If the message is "framed around the concept that we are in this together, it is really the mentality that gets the honest and sincere response" from workers, he said. "I think a safety culture has been extremely important."

Dr. Zieg agrees that employers should "first and foremost" support a safety culture to ensure that safety measures are followed and rapid evaluations of honest symptoms.

"If an employee has an exposure outside and they reveal that in their questionnaire …" he said.

First, employers must have a plan for how to get the employee who was exposed or symptomatic to be tested, said Dr. Ziegler.

"If you leave it to the employee to go and find their own test through either public health services or local emergency care, what you are leading to are potential delays and time is of the essence," he said. "You want to identify people so quickly. Have a plan for testing. ”

Such plans include reaching out to their local emergency room for test availability and examining how to put employees on a list when a suspected case arises, or for larger employees, contracts with test vendors or a pharmacy to provide tests.While symptomatic staff tests would be covered by group health plans, broad screening to identify risks would not, according to Dr. Zieg.

“Employers should not take risks and errors on the side of caution, even if it means require more testing, "said Arlene Switzer Steinfeld, senior advisor at the Dallas office at Dykema Gossett PLLC. She noted that the US Equal Employment Opportunity Commi ssion has said that it is allowed to require employees to take a COVID-19 test, antibody test can not be required. However, some city and state laws may differ from EEOC guidance.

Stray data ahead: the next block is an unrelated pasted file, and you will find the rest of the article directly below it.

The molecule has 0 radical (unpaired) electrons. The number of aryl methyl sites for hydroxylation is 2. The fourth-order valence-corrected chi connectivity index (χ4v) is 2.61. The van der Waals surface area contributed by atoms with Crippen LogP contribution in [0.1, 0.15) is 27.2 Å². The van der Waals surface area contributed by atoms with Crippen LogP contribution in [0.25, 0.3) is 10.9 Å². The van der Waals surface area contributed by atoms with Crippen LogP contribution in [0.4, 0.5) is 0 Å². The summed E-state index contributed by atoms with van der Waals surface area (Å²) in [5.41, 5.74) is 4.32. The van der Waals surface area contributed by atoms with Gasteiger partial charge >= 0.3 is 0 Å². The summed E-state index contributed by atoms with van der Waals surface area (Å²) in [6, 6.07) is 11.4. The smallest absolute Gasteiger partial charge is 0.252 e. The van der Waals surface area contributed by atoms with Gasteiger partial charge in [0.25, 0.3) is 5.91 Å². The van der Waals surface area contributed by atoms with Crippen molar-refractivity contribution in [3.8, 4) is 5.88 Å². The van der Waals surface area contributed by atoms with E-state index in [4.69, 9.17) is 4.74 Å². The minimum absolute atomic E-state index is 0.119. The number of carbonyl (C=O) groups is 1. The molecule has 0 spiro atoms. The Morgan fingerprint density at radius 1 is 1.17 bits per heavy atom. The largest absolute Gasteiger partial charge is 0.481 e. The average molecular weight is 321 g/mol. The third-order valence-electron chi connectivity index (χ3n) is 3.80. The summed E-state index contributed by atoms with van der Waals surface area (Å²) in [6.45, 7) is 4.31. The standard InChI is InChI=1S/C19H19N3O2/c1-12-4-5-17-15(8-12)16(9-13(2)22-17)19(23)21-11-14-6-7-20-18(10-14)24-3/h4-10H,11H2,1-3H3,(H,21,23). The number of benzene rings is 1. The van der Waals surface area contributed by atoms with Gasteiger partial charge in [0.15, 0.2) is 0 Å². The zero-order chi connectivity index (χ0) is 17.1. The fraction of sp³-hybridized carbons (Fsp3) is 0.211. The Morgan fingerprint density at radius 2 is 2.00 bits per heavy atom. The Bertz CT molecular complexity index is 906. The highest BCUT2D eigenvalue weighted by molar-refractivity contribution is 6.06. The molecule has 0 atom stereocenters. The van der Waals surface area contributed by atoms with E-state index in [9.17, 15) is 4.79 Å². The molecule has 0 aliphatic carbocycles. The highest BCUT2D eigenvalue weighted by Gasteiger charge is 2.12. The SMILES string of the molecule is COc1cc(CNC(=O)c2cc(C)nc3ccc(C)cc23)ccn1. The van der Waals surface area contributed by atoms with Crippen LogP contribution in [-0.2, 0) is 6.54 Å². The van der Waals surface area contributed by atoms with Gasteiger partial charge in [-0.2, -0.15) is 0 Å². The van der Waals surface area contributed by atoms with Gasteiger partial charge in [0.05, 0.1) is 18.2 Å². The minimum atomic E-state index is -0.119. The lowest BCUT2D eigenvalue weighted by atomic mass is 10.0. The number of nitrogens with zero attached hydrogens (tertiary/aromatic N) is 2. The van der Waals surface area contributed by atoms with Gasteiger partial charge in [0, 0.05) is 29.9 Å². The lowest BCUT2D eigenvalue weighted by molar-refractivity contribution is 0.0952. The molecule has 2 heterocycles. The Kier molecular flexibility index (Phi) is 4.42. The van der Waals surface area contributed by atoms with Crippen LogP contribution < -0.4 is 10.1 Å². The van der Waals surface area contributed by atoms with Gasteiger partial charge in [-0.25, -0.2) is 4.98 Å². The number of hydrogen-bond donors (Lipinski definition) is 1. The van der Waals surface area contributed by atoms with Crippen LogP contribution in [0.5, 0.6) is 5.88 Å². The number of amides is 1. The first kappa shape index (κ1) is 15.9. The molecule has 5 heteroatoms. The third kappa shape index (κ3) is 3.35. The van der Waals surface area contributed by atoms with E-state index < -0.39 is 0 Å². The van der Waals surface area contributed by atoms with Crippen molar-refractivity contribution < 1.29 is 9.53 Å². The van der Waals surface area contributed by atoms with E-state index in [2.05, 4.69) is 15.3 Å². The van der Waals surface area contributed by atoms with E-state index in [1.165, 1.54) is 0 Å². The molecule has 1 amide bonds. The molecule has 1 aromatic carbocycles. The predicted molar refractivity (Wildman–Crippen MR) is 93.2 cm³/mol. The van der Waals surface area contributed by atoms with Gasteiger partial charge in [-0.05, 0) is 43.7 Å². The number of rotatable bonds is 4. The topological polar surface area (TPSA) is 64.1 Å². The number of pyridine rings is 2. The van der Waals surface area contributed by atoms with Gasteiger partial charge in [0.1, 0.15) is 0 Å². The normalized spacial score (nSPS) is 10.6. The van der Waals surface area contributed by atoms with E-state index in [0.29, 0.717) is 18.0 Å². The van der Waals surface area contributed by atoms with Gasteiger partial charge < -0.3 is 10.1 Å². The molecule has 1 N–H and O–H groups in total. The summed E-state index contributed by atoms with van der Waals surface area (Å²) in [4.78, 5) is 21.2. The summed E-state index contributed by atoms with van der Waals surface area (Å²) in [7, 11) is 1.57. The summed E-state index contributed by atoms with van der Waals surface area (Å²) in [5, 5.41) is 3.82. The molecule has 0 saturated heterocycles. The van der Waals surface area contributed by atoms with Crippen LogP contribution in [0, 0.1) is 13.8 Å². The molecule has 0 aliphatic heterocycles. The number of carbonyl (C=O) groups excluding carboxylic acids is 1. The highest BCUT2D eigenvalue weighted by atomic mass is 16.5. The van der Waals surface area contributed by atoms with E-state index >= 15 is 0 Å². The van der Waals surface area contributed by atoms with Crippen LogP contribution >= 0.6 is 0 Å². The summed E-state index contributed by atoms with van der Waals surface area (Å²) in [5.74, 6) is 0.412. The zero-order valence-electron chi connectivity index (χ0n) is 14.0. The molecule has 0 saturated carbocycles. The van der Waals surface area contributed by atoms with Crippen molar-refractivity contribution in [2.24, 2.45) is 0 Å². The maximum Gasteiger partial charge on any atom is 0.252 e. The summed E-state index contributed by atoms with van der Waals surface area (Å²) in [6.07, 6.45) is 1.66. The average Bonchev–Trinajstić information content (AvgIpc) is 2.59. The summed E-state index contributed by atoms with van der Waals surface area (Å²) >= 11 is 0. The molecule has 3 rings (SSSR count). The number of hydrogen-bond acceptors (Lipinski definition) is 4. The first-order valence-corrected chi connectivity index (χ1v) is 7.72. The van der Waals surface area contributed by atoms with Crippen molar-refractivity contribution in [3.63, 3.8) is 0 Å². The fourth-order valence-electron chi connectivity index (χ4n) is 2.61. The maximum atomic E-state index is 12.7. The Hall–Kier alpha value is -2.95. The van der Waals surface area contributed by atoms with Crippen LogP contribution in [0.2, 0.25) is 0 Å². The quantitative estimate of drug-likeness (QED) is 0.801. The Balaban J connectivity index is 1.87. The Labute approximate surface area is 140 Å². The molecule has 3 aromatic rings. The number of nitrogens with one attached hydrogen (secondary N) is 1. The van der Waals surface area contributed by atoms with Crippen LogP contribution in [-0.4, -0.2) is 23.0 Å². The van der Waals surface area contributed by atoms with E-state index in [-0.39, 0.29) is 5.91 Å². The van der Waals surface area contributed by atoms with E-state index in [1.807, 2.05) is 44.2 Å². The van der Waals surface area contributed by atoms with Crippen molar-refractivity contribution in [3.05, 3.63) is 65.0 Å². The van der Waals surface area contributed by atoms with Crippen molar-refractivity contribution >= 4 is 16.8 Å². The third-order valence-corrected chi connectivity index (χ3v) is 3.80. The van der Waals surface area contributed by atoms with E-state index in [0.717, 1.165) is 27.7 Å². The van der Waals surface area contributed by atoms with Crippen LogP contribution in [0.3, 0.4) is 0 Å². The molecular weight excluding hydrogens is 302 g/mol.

After a worker has been identified as symptomatic or potentially exposed, Dr. recommends Zieg that the employer interviews the employee to determine anyone who may have had close contact with that worker. recently. These workers should be contacted and notified that they may have been exposed to a person with coronavirus – without identifying the worker – and advised to quarantine and test, he said.

However, employers must be sure when they interview workers that they respect their personal activities, Steinfeld said.

For example, if an employee was out at a bar with a friend who then tested positive, the employer may ask the employee to self-quarantine and be tested, but should "be very careful about keeping issues that reveal personal activity out of staff decision-making. ", she said.

"When you start contacting tracking, keep all information about this separate personnel documents," Steinfeld said. "Do not use that information in any way to affect terms of employment."

Even with all precautions and effective contact tracing, COVID-19 exposures will occur, and employers must balance their need to reopen with potential negative reputational risk if something goes wrong, said Schiavone.

"There really is an awareness of that you want the people you use to be as safe as possible, "he said." But you also want to make sure that your reputation, which is so difficult to build, is not jeopardized by making a short-term decision. "[19659002] More insurance and labor news about the coronavirus crisis [19659026] here .